Uniting for the Race
Amid a sea of mingling visiting paddlers and residents, hula performances, vendor booths and ono food, Friday evening’s Kulaia festival brought the connection between the community, paddlers and Na Wahine O Ke Kai race back to Molokai.
Organized by Molokai Canoe Festivals Committee, the ho`olaulea welcomed paddlers coming to the island for Sunday’s race, as well as paid tribute to the Molokai crewmembers on the three-year Worldwide Hokule`a Voyage. The event was held in front of the Molokai Public Library with vendors and booths lining the street that was blocked off for the occasion.
Penny Martin, Molokai paddler and crewmember on the first Hokule`a voyage, introduced the three Molokai voyagers participating in the vessel’s Worldwide Voyage. The crewmembers, Keoki Pescaia, Mahina Hou Ross and Uncle Melvin “Mel” Paoa Jr, will fly to Samoa and sail to New Zealand. The Hokule`a departed the Swains Atoll, on Sept. 17 for Pago Pago, Samoa, before the next leg that goes to Aotearoa, New Zealand begins. Paoa, Molokai captain who has sailed on the Hokule`a since the early 1980s, was honored at the event.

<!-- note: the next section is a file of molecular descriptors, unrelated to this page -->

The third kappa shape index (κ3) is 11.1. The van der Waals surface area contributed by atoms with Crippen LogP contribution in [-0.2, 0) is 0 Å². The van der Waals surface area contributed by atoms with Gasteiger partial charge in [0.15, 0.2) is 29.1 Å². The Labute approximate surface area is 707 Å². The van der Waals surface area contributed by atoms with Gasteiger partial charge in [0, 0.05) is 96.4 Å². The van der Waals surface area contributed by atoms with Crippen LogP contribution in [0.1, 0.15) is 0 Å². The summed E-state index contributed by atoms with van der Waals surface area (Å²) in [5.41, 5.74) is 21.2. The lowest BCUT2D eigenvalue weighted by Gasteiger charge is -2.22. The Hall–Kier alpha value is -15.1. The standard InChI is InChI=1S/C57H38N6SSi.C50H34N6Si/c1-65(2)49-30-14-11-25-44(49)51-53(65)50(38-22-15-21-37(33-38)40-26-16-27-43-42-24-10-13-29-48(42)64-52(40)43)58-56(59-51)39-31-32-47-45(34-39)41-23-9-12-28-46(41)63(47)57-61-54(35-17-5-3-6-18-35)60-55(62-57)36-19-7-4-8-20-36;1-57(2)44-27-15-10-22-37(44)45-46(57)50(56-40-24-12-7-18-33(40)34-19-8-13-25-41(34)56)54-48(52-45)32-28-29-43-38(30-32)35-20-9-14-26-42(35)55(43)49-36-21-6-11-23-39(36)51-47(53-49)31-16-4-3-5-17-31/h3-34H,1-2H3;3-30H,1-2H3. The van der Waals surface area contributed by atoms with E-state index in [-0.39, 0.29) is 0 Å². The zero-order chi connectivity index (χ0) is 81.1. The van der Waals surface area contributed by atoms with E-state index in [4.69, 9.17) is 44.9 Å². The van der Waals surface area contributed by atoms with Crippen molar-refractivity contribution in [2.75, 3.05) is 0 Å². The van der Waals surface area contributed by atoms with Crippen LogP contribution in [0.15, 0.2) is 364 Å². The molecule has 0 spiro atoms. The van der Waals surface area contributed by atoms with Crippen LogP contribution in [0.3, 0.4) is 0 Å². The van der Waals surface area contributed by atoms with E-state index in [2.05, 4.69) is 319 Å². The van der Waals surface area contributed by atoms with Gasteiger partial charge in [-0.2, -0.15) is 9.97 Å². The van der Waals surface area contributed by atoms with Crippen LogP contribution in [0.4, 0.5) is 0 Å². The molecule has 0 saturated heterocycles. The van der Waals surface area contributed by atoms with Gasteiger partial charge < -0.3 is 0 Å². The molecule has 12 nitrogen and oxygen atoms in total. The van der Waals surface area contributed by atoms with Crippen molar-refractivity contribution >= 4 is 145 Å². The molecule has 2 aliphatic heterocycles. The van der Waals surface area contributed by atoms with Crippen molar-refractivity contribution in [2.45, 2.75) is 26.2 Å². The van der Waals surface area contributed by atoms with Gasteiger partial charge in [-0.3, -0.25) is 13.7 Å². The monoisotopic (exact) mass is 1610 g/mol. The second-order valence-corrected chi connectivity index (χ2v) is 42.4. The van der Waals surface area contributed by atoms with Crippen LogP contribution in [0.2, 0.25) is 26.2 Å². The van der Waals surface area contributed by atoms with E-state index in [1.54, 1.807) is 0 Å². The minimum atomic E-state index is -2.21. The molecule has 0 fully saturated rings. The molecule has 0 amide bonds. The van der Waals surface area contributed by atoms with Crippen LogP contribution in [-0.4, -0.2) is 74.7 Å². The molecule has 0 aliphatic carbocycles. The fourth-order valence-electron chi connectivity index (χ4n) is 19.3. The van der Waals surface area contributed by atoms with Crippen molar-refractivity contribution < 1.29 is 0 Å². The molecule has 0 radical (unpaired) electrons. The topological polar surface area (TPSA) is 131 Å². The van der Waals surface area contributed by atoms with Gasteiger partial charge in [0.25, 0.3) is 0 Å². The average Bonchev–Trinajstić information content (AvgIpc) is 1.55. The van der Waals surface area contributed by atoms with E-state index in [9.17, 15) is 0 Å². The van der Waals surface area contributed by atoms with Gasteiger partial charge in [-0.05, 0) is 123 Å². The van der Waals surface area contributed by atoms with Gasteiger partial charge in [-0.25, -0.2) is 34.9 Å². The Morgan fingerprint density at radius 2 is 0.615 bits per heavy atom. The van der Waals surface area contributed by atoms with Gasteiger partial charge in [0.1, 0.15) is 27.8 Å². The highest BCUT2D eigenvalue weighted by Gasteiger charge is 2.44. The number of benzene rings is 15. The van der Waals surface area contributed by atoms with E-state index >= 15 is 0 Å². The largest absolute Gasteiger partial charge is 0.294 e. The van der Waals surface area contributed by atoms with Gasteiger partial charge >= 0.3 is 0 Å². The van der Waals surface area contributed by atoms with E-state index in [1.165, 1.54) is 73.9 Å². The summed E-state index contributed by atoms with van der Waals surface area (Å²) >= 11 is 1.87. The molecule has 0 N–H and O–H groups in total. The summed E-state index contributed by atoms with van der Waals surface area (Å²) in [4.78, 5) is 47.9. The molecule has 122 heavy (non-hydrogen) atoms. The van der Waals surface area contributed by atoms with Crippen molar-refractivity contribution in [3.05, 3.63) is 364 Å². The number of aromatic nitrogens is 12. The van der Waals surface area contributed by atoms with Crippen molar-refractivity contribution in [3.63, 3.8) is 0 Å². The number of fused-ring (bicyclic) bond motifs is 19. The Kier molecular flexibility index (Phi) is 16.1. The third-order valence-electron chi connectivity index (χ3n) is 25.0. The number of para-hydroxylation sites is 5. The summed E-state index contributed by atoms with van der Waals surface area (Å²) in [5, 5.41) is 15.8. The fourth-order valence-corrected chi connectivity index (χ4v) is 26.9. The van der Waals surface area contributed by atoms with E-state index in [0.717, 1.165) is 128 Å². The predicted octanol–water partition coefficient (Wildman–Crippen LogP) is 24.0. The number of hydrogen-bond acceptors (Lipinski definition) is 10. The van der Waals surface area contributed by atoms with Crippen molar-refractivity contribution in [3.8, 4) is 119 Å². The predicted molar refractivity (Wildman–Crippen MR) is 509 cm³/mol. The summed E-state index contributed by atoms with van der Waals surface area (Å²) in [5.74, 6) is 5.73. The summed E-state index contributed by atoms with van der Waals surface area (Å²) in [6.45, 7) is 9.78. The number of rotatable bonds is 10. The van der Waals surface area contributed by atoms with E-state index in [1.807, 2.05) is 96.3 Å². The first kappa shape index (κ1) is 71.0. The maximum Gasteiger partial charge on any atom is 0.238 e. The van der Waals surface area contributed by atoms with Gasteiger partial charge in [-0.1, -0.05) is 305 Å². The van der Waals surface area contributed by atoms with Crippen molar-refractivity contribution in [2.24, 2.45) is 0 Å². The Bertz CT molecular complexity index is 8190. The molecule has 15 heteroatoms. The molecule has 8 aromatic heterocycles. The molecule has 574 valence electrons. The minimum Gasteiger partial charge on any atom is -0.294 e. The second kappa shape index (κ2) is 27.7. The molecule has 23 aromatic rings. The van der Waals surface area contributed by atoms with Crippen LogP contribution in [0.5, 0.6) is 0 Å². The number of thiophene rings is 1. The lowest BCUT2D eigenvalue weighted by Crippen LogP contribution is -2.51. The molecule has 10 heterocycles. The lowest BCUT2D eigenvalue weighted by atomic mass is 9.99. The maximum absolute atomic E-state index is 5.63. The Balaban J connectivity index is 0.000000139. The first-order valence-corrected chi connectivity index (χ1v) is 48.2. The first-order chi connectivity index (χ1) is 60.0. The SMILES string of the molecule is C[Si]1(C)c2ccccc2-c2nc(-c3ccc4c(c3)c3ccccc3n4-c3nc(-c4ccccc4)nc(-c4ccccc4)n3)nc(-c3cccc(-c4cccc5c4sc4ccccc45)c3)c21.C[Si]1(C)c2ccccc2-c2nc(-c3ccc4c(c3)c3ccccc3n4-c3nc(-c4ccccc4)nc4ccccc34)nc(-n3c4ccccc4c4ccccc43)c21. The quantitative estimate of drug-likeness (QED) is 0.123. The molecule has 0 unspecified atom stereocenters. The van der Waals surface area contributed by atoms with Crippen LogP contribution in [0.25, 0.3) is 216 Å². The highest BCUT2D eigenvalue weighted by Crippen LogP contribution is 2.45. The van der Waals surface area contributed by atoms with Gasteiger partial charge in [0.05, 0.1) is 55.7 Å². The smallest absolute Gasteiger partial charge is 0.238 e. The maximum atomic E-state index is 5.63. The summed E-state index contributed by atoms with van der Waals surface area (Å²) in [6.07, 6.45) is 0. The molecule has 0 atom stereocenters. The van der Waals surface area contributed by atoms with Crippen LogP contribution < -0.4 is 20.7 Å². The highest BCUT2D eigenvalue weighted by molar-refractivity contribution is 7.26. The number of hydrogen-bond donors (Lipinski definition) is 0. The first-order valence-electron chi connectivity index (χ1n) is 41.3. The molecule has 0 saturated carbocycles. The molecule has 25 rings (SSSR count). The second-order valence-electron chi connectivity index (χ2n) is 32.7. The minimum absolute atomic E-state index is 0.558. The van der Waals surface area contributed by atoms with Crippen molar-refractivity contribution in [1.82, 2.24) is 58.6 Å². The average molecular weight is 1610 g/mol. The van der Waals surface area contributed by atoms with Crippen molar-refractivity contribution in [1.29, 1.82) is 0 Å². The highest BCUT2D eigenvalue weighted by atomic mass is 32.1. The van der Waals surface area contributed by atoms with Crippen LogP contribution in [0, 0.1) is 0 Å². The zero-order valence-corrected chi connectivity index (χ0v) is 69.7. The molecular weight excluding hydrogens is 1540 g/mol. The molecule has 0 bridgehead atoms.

“We are proud of him as our captain and appreciate all the years he has put into serving, not only Hokule`a, but Molokai as well, and representing us in the most positive way,” Martin said. “We love you and wish you many more voyages.”
Recreational paddler Penny Duvauchelle said paddling is a time to get out on the water and enjoy fellowship with family, friends and the community.
“It’s about doing something healthy for myself and loving our island,” Duvauchelle said.
This is New Zealand native Sugar Te Paa’s first year paddling in Na Wahine O Ke Kai canoe race. She has been paddling for 15 years and raced with the international Ocean of Hope team. Every year, Ocean of Hope dedicates their racing to those affected by cancer, Te Paa said.
“[Kulaia] gives opportunity for the community to be exposed to international paddlers,” she said. “It’s events like these that bring the town together for a common purpose, even though they may not paddle. It’s brings a reason to celebrate and foster the community spirit.”
While the festival is a tradition that hasn’t been carried on in recent years, organizers wanted to return to the spirit of the celebration, said event coordinator Lori-Lei Rawlins-Crivello. She said this is just the beginning and Kulaia’s purpose is to bring everyone together.
Community members were invited to take a survey during the event. Based on the response, the event could become annual, Rawlins-Crivello said.
The festival featured performances from musician Kawika Kahiapo, the Ho`okena band and Grammy-award-winning Molokai artist Raiatea Helm. The event was broadcasted live for KPOA radio station by emcee Alaka`i Paleka and Ke`van Dudoit.